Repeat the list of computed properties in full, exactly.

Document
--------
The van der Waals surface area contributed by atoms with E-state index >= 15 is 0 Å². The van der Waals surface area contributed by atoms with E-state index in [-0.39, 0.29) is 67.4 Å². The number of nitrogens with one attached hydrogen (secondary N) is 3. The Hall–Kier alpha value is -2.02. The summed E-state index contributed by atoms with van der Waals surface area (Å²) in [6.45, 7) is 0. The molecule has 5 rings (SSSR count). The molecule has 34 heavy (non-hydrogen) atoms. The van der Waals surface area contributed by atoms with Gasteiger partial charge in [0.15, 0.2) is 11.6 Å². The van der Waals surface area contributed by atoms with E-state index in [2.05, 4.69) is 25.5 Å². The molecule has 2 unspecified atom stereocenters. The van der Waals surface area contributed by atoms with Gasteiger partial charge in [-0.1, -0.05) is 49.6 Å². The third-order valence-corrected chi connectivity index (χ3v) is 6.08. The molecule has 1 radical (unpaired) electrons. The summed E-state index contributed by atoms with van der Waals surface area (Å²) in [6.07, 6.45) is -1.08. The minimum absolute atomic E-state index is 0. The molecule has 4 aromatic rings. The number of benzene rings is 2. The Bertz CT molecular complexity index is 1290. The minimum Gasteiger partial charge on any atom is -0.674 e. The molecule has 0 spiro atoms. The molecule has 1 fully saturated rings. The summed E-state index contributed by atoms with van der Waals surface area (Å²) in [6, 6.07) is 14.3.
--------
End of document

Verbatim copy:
The van der Waals surface area contributed by atoms with E-state index >= 15 is 0 Å². The van der Waals surface area contributed by atoms with E-state index in [-0.39, 0.29) is 67.4 Å². The number of nitrogens with one attached hydrogen (secondary N) is 3. The Hall–Kier alpha value is -2.02. The summed E-state index contributed by atoms with van der Waals surface area (Å²) in [6.45, 7) is 0. The molecule has 5 rings (SSSR count). The molecule has 34 heavy (non-hydrogen) atoms. The van der Waals surface area contributed by atoms with Gasteiger partial charge in [0.15, 0.2) is 11.6 Å². The van der Waals surface area contributed by atoms with E-state index in [2.05, 4.69) is 25.5 Å². The molecule has 2 unspecified atom stereocenters. The van der Waals surface area contributed by atoms with Gasteiger partial charge in [-0.1, -0.05) is 49.6 Å². The third-order valence-corrected chi connectivity index (χ3v) is 6.08. The molecule has 1 radical (unpaired) electrons. The summed E-state index contributed by atoms with van der Waals surface area (Å²) in [6.07, 6.45) is -1.08. The minimum absolute atomic E-state index is 0. The molecule has 4 aromatic rings. The number of benzene rings is 2. The Bertz CT molecular complexity index is 1290. The minimum Gasteiger partial charge on any atom is -0.674 e. The molecule has 0 spiro atoms. The molecule has 1 fully saturated rings. The summed E-state index contributed by atoms with van der Waals surface area (Å²) in [6, 6.07) is 14.3.